What I've been trying to say is that the most "worldly" musicology, that which is trying to debunk the myth that music is a pure art for detached from human meanings, depends on the most technical, formalistic analysis, mostly of harmonic movement (only one aspect of music), invests these harmonic structures with ideological charges (resolution is masculine, the misogynistic conquering of the secondary, "feminine" theme), then creates allegories of human subjectivities around these ideological projections. The claim to be postmodern depends on forms of semiotics and / or hermeneutics that are distortions of these concepts. For example, if movement by thirds were semiotically coded as homosexual, then how come listeners unschooled in theory don't hear this in the music? Semiotics cannot be a matter of some secret code.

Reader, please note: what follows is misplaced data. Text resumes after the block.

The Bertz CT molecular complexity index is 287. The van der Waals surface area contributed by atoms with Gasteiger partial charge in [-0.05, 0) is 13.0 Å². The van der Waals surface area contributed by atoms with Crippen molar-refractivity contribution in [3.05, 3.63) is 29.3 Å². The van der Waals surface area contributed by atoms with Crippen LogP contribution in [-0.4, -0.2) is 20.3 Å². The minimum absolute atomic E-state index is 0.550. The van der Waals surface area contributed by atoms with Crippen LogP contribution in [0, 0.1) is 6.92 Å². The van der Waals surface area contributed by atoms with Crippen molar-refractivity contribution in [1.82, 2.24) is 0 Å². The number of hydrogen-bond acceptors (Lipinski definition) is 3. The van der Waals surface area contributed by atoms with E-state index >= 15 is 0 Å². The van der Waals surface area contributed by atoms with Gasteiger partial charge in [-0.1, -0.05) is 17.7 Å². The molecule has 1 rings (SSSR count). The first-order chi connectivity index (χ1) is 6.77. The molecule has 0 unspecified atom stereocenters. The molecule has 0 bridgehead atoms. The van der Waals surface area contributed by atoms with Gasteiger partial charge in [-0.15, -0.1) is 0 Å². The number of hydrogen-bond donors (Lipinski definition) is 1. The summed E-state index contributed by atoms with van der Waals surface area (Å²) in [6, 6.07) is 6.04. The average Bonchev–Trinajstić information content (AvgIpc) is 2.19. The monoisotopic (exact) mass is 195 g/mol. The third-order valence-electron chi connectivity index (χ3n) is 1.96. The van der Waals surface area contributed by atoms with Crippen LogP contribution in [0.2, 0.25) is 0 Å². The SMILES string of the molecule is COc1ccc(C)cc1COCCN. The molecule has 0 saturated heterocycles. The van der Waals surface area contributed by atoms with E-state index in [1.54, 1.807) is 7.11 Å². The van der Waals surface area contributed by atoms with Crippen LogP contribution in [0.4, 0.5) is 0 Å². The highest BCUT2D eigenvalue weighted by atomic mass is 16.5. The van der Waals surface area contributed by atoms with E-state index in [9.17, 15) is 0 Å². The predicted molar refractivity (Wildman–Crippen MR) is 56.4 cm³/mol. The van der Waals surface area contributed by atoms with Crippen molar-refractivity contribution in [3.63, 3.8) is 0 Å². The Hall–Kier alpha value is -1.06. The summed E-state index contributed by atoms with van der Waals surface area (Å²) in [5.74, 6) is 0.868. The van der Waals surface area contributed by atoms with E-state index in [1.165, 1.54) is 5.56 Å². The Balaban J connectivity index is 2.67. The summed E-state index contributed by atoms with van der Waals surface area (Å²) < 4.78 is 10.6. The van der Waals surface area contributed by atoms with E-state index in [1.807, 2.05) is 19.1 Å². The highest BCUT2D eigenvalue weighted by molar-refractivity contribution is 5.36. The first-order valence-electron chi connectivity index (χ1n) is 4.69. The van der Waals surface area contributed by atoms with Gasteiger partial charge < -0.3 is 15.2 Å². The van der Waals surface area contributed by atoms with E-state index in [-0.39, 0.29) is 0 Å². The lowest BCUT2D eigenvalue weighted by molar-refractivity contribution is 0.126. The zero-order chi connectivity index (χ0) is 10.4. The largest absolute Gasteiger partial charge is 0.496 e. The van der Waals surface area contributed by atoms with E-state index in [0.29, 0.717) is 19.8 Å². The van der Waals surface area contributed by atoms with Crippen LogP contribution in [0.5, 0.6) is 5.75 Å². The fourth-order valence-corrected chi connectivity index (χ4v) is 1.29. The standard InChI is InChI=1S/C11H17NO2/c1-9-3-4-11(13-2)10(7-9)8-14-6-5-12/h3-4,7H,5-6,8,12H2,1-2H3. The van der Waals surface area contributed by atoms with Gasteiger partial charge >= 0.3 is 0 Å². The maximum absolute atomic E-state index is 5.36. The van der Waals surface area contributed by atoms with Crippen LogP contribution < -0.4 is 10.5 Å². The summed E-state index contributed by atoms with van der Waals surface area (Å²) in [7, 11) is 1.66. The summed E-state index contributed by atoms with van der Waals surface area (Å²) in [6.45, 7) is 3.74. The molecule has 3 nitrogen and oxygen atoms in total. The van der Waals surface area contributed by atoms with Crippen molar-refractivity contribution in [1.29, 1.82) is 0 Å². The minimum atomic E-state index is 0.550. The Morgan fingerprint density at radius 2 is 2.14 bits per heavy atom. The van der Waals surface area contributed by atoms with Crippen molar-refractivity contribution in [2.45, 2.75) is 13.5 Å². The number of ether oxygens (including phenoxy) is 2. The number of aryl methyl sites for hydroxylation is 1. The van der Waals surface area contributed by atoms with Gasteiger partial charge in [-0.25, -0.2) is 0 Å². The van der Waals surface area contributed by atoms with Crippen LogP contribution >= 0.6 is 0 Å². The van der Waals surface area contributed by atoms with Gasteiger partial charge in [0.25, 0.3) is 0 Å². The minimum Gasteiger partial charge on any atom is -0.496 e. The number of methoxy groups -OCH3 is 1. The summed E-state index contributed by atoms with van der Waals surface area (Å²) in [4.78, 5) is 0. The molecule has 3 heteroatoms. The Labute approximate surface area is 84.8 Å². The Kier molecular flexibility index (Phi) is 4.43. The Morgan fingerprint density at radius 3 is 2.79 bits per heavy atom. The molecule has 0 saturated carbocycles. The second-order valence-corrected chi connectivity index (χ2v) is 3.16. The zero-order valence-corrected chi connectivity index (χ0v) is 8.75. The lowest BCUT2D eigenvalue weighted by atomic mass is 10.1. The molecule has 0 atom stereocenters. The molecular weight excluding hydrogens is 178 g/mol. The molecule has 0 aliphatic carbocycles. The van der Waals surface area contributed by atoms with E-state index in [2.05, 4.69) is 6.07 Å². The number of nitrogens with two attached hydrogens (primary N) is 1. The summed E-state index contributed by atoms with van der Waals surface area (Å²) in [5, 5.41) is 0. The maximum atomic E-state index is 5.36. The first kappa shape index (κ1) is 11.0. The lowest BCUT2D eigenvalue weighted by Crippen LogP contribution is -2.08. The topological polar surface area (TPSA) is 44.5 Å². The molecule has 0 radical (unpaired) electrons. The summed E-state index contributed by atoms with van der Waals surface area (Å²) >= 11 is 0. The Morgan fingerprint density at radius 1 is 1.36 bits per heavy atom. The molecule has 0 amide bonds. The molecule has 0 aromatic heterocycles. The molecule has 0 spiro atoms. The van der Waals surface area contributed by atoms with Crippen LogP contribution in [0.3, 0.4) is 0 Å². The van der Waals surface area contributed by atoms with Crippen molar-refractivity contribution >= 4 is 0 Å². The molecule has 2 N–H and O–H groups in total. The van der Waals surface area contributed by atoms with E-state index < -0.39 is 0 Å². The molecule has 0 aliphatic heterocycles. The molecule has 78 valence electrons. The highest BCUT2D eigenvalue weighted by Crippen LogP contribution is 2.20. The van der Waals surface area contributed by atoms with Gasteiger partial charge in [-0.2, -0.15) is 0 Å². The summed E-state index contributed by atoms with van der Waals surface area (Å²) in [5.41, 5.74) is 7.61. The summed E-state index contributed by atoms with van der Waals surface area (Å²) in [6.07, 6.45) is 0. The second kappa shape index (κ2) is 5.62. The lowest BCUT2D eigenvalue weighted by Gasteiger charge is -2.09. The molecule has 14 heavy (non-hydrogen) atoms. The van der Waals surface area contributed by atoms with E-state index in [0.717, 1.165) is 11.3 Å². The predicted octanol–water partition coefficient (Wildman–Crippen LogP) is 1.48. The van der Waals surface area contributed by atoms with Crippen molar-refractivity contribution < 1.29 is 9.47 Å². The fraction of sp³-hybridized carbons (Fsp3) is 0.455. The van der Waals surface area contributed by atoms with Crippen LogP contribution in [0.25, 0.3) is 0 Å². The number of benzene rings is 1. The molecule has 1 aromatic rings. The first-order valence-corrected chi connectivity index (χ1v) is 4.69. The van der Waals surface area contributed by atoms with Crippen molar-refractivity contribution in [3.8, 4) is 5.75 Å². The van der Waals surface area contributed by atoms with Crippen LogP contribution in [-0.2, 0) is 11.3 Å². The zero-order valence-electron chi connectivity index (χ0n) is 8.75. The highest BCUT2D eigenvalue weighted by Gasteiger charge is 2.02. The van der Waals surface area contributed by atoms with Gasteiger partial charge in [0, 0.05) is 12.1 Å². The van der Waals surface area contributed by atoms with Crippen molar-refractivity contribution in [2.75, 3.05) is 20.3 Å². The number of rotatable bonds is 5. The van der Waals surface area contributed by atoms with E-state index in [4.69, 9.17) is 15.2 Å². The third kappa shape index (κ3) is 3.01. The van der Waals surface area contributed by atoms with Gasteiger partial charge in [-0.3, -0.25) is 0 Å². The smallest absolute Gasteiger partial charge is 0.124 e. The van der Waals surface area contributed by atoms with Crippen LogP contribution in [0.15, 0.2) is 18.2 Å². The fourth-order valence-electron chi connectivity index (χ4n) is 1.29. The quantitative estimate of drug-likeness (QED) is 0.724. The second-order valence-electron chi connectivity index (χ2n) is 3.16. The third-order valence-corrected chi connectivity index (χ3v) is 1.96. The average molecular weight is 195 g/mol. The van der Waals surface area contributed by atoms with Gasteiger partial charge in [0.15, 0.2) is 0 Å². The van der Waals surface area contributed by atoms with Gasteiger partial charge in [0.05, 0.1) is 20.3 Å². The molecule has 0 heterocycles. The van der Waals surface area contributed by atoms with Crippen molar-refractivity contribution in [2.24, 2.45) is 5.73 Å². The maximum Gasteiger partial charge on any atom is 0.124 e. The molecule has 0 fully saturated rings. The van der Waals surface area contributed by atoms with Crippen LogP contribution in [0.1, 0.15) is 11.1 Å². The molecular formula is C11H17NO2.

Of course we use metaphors to describe our subjective experience of music. But we cannot then turn around and establish absolute correspondences between the metaphor and the ideological charge of the music. These correspondences have to be more nuanced and contingent, more historicized. For example, I would accept the argument that a trumpet fanfare has certain historical associations and meanings based on its previous use. So a fanfare might introduce the entrance of the king, and something in another composition that reminds us of a fanfare has that association. That is something different from a musicologist claiming that a certain voice in a Back Cantata reminds her of a nagging wife, and that therefore Bach is being misogynist (a real example!). Wouldn't the musicologist be the misogynist one here, since she is the one hearing a sexist stereotype where nobody has heard one before?